In the 1970s an impressive sight on a cold dry Sunday night, when audiences and actors were free for live recordings, were clouds of vapour above TVC, due to the heat of the intense lighting needed for the colour cameras and the number of audience members; more like heavy industry than Television studios,

The BBC's designed and built a lot of its's own equipment initially, but World Wide demand for ever more complex facilities, led to a rapid growth in commercial competition; progressively more sophisticated equipment appeared.

As electronic editing became easier, for example dance became more frenetic as fast actions were built up, a few seconds at a time. This trend continues to date, now productions are routinely busy with irrelevant vision effects and and loud sound bedding music to mask poor audio control. OU inspired science is not safe from pointless effects including people with interesting information being made to talk over their shoulder while walking down spiral staircases, for example, presumably this is a cost effective way of padding out running time. As television effects developed they were rarely used unless relevant, now some editors are addicted to using them continuously.

The BBC became a training ground for the whole industry, the turnover of staff in VTR could be 50 % in a year, at one stage there was a swing-meter chart recording the rate of staff resignations.

Around 1988 I attended a BBC staff symposium, we were addressed by different layers of management on their rolls; a group including Billy Cotton Junior explained the problem of countering the ongoing Murdock media attacks on the BBC; how to counter without overtly using BBC channels; they seemed seriously demoralised and foresaw the end of the BBC. Bill Cotton thought that the average BBC license payer was subsidising middle class viewer entertainment. He thought that every license payer was entitled to have something on their screens all day; characterised by production staff as the " one bar electric fire effect".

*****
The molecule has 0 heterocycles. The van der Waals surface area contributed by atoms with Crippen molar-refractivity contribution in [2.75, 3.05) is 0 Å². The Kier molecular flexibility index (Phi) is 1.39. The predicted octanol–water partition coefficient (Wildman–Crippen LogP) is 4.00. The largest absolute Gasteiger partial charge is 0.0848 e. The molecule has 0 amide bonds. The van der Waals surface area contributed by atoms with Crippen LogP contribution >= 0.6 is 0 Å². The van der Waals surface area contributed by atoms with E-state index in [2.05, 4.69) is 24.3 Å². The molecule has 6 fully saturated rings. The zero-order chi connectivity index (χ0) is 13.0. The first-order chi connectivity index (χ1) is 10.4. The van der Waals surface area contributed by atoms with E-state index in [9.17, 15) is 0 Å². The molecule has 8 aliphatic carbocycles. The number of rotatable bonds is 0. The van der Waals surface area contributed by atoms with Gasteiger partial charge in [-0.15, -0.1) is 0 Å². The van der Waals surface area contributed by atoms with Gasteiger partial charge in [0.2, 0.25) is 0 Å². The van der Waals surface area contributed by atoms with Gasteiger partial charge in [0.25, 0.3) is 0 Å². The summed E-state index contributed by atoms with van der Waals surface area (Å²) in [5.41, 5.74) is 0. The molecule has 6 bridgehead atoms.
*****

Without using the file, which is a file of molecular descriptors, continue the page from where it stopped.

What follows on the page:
Another train of thought from management was "why should the BBC permanently employ creative staff for the occasional good idea, it would make more sense for creative input to be bought as required on the open market". It sounded as as though they had just undergone an indoctrination session on how the market economy functions.

In later years "Producer Choice" was promoted; a government idea to divert license payers money into making, private TV facilities companies more profitable. Traditionally a planned amount of Television facilities were allocated to each production in the BBC: this was thought of as part of a "command economy"; deplored by the Tories.

In the spring of 1993 I was made redundant; one of the minority of people to benefit from Thatcher's de-waging of industry. What made this particularly welcome was that the interest and satisfaction of working in VT was destroyed by it being taken over by the film department, presumably because film had more artistic and romantic association that video tape. There was also, one day, a very ominous and peculiar enigmatic messages from upper management, delivered to an assembly of TVC staff in a Studio, they seemed to want to demonstrate that they were in charge, but conveyed no vision about the future whatsoever.

One of the benefits on retiring was the promise of being given life long membership of the BBC club, this was reneged on within a short time; having retired staff and current employees regularly mixing was perhaps seen as a threat to the new order.

My training at the BBC

Initially a Direct Entry Engineers course DE15 at Wood Norton, December 1965. Later as television developed there were many courses at Woodnorton, each step forward was a technical innovation that had to be embraced, the standards that are accepted now took decades of development. Once a dedicated maintenance team was set up, manufacturer's courses on the latest generation of equipment, became routine.

Feelings about the BBC whilst I worked there

The BBC seems to have survived remarkably well over the last few decades considering how our social environment has changed. Perhaps it has retained it's place because it provides a stable reference point. The toleration of the destructing of the fabric of social support; for example the systematic asset stripping of the old and the sick by the Care Industry, and the running down of the NHS in preparation for privatisation, is very depressing.

It seems that looting by Thatcher inspired Carpet Baggers hasn't finished yet.